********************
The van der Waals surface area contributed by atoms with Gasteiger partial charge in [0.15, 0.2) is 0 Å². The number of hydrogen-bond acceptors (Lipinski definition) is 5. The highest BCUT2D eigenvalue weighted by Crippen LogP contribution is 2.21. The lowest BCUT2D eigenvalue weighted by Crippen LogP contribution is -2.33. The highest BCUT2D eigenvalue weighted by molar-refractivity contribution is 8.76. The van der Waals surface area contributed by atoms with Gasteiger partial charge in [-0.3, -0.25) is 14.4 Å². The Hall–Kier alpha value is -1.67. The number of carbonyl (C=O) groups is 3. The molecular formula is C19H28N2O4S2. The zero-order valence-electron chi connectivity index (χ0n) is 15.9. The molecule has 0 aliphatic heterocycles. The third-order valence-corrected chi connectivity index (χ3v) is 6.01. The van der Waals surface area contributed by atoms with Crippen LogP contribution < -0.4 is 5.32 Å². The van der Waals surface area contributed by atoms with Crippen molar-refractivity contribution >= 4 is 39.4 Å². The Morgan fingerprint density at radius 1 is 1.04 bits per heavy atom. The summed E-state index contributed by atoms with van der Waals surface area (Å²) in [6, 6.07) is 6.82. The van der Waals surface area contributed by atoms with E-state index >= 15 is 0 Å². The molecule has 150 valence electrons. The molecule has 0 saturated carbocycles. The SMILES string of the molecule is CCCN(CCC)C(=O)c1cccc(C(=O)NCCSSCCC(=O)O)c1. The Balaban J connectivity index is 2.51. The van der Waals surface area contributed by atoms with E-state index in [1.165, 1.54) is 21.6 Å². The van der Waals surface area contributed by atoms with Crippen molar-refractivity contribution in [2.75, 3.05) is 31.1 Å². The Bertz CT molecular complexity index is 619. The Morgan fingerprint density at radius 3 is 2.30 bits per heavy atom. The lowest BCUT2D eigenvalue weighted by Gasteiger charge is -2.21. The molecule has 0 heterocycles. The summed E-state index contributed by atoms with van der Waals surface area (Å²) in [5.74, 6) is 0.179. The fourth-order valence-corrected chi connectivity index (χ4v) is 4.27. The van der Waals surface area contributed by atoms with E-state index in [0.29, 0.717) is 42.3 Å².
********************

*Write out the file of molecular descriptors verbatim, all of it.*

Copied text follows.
The van der Waals surface area contributed by atoms with Gasteiger partial charge in [0.15, 0.2) is 0 Å². The number of hydrogen-bond acceptors (Lipinski definition) is 5. The highest BCUT2D eigenvalue weighted by Crippen LogP contribution is 2.21. The lowest BCUT2D eigenvalue weighted by Crippen LogP contribution is -2.33. The highest BCUT2D eigenvalue weighted by molar-refractivity contribution is 8.76. The van der Waals surface area contributed by atoms with Gasteiger partial charge in [-0.3, -0.25) is 14.4 Å². The Hall–Kier alpha value is -1.67. The number of carbonyl (C=O) groups is 3. The molecular formula is C19H28N2O4S2. The zero-order valence-electron chi connectivity index (χ0n) is 15.9. The molecule has 0 aliphatic heterocycles. The third-order valence-corrected chi connectivity index (χ3v) is 6.01. The van der Waals surface area contributed by atoms with Crippen LogP contribution < -0.4 is 5.32 Å². The van der Waals surface area contributed by atoms with Crippen molar-refractivity contribution >= 4 is 39.4 Å². The Morgan fingerprint density at radius 1 is 1.04 bits per heavy atom. The summed E-state index contributed by atoms with van der Waals surface area (Å²) in [6, 6.07) is 6.82. The van der Waals surface area contributed by atoms with E-state index >= 15 is 0 Å². The molecule has 150 valence electrons. The molecule has 0 saturated carbocycles. The SMILES string of the molecule is CCCN(CCC)C(=O)c1cccc(C(=O)NCCSSCCC(=O)O)c1. The Balaban J connectivity index is 2.51. The van der Waals surface area contributed by atoms with E-state index in [1.165, 1.54) is 21.6 Å². The van der Waals surface area contributed by atoms with Crippen molar-refractivity contribution in [2.75, 3.05) is 31.1 Å². The Bertz CT molecular complexity index is 619. The Morgan fingerprint density at radius 3 is 2.30 bits per heavy atom. The lowest BCUT2D eigenvalue weighted by Gasteiger charge is -2.21. The molecule has 0 heterocycles. The summed E-state index contributed by atoms with van der Waals surface area (Å²) in [5.74, 6) is 0.179. The fourth-order valence-corrected chi connectivity index (χ4v) is 4.27. The van der Waals surface area contributed by atoms with E-state index in [0.29, 0.717) is 42.3 Å².